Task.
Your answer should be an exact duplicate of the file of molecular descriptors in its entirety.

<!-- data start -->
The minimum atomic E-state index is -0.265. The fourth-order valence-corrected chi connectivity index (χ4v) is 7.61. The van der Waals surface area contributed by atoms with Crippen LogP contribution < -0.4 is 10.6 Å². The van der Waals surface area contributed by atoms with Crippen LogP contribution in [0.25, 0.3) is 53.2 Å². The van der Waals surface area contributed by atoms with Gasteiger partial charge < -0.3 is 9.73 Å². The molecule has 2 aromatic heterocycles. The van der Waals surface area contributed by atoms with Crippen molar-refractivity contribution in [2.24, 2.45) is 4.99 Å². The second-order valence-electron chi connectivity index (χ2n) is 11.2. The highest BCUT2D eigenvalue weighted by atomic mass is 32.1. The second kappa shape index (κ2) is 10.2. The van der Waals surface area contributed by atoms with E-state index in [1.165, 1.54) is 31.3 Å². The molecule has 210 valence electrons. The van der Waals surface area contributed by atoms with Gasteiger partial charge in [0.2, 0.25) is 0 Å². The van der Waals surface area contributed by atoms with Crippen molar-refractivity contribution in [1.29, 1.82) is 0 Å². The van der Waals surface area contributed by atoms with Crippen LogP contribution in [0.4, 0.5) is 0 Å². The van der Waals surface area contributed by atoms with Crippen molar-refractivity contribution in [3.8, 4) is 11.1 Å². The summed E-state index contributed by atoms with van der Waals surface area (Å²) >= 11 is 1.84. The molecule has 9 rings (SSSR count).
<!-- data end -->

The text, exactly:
The minimum atomic E-state index is -0.265. The fourth-order valence-corrected chi connectivity index (χ4v) is 7.61. The van der Waals surface area contributed by atoms with Crippen LogP contribution < -0.4 is 10.6 Å². The van der Waals surface area contributed by atoms with Crippen LogP contribution in [0.25, 0.3) is 53.2 Å². The van der Waals surface area contributed by atoms with Gasteiger partial charge < -0.3 is 9.73 Å². The molecule has 2 aromatic heterocycles. The van der Waals surface area contributed by atoms with Crippen molar-refractivity contribution in [2.24, 2.45) is 4.99 Å². The second-order valence-electron chi connectivity index (χ2n) is 11.2. The highest BCUT2D eigenvalue weighted by atomic mass is 32.1. The second kappa shape index (κ2) is 10.2. The van der Waals surface area contributed by atoms with E-state index in [1.165, 1.54) is 31.3 Å². The molecule has 210 valence electrons. The van der Waals surface area contributed by atoms with Gasteiger partial charge in [0.2, 0.25) is 0 Å². The van der Waals surface area contributed by atoms with Crippen molar-refractivity contribution in [1.29, 1.82) is 0 Å². The van der Waals surface area contributed by atoms with Crippen LogP contribution in [0.4, 0.5) is 0 Å². The van der Waals surface area contributed by atoms with Crippen molar-refractivity contribution in [3.8, 4) is 11.1 Å². The summed E-state index contributed by atoms with van der Waals surface area (Å²) >= 11 is 1.84. The molecule has 9 rings (SSSR count).